No, not all platonic partners can legally marry.  Platonic sisters, for example, cannot. Everyone who wishes access to the bundle of rights associated with legal marriage have to take on the cultural implications that come with marriage.  

Quoting NewMom11222011:

It is all well and good for you to say it is unnecessary for same-sex couples to legally to commit to one another, but what you don't seem to be getting is that they WANT to legally commit to each other, for whatever reason.  No matter how many times they choose to get jiggy with it, or not, they want to be legally recognized as spouses to one another.  Platonic partners of opposite sexes can marry, if they choose, or not marry, if they choose.  Homosexual partners do not have that legal choice in many areas and that is what they are advocating for.

Quoting Meadowchik:

 Which is why legally connecting sex to commitment is completely unnecessary for same-sex couples. There is no public interest in guiding homosexual sexual behavior into committed, monogomous patterns.  There is, however, just as much reason to promote companionship between same-sex couples and, say, platonic partners.

Quoting Bookwormy:

I procreated intentionally in a SS relationship. It can't happen accidently, but it happens intentionally all the time.





by Silver Member on Feb. 27, 2013 at 4:03 AM

 There are plenty of sexually active people who have no interest in being married, straight and GLBT, so we cannot reduce public health disease issues to where only the monogomous are protected.  Condoms and prevention awareness are important.

Quoting NewMom11222011:

Promiscuity, hetero- or homosexual, has attendant risks of STD's, including AIDS.  To me, that presents a definite public interest in promoting committed, monogamous patterns.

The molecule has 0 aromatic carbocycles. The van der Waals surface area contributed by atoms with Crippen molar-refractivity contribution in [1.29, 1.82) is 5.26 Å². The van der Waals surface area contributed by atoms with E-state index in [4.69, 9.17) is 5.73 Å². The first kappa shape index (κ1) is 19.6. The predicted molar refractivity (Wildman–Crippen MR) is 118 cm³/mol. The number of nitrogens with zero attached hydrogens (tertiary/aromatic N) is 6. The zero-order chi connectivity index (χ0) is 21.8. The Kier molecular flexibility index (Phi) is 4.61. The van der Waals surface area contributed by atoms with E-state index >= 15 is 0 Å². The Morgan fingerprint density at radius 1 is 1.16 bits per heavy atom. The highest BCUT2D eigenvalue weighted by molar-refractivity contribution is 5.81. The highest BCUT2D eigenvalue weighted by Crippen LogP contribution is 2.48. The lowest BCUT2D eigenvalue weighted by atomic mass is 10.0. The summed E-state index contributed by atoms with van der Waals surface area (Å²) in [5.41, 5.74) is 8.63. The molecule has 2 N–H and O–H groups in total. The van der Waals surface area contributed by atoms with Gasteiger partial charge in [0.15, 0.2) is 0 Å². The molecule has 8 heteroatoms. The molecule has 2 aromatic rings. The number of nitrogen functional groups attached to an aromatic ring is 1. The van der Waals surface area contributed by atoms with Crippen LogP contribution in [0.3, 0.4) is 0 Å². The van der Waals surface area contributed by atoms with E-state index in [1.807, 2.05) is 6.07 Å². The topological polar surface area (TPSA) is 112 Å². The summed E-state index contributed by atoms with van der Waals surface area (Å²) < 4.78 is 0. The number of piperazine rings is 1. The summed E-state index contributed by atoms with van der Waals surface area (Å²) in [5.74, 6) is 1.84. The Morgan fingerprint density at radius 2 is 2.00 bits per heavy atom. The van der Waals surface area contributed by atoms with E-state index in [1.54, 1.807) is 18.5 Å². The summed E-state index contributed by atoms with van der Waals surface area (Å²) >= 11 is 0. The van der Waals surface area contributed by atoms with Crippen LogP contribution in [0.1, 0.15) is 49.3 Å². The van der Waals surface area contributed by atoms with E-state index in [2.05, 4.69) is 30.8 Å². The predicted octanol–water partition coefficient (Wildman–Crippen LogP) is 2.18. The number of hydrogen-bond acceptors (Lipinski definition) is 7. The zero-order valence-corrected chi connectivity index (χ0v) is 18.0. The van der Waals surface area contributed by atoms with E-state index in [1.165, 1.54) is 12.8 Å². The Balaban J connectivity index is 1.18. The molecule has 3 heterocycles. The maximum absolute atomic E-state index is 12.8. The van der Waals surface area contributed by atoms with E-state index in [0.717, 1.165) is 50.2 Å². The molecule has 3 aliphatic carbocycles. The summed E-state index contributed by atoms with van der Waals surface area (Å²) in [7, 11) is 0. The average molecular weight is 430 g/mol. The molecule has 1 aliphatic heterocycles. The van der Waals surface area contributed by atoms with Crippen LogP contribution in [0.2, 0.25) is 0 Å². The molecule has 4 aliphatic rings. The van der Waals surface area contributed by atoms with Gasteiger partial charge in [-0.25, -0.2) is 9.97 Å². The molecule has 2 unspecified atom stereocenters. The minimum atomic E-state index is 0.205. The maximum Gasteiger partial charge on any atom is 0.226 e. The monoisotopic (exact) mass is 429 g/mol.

by JoseManuelVargas on Mar. 16, 2013 at 6:08 PM

pregnant belly

by AllieCat on Mar. 16, 2013 at 6:20 PM

Quoting 2012Rabbit12:

pregnant belly

Go troll some where else.

by Destiny on Mar. 16, 2013 at 6:42 PM

Not saying I agree or disagree. I was just curious if I could find a secular argument against gay marriage because I haven't personally ever heard one. Here is one. 


Adam Kolasinksi

Homosexual relationships do nothing to serve the state interest of propagating society, so there is no reason to grant them the costly benefits of marriage.

The Tech, Volume 124, Number 5
Tuesday, February 17, 2004

The debate over whether the state ought to recognize gay marriages has thus far focused on the issue as one of civil rights. Such a treatment is erroneous because state recognition of marriage is not a universal right. States regulate marriage in many ways besides denying men the right to marry men, and women the right to marry women. Roughly half of all states prohibit first cousins from marrying, and all prohibit marriage of closer blood relatives, even if the individuals being married are sterile. In all states, it is illegal to attempt to marry more than one person, or even to pass off more than one person as one's spouse. Some states restrict the marriage of people suffering from syphilis or other venereal diseases. Homosexuals, therefore, are not the only people to be denied the right to marry the person of their choosing.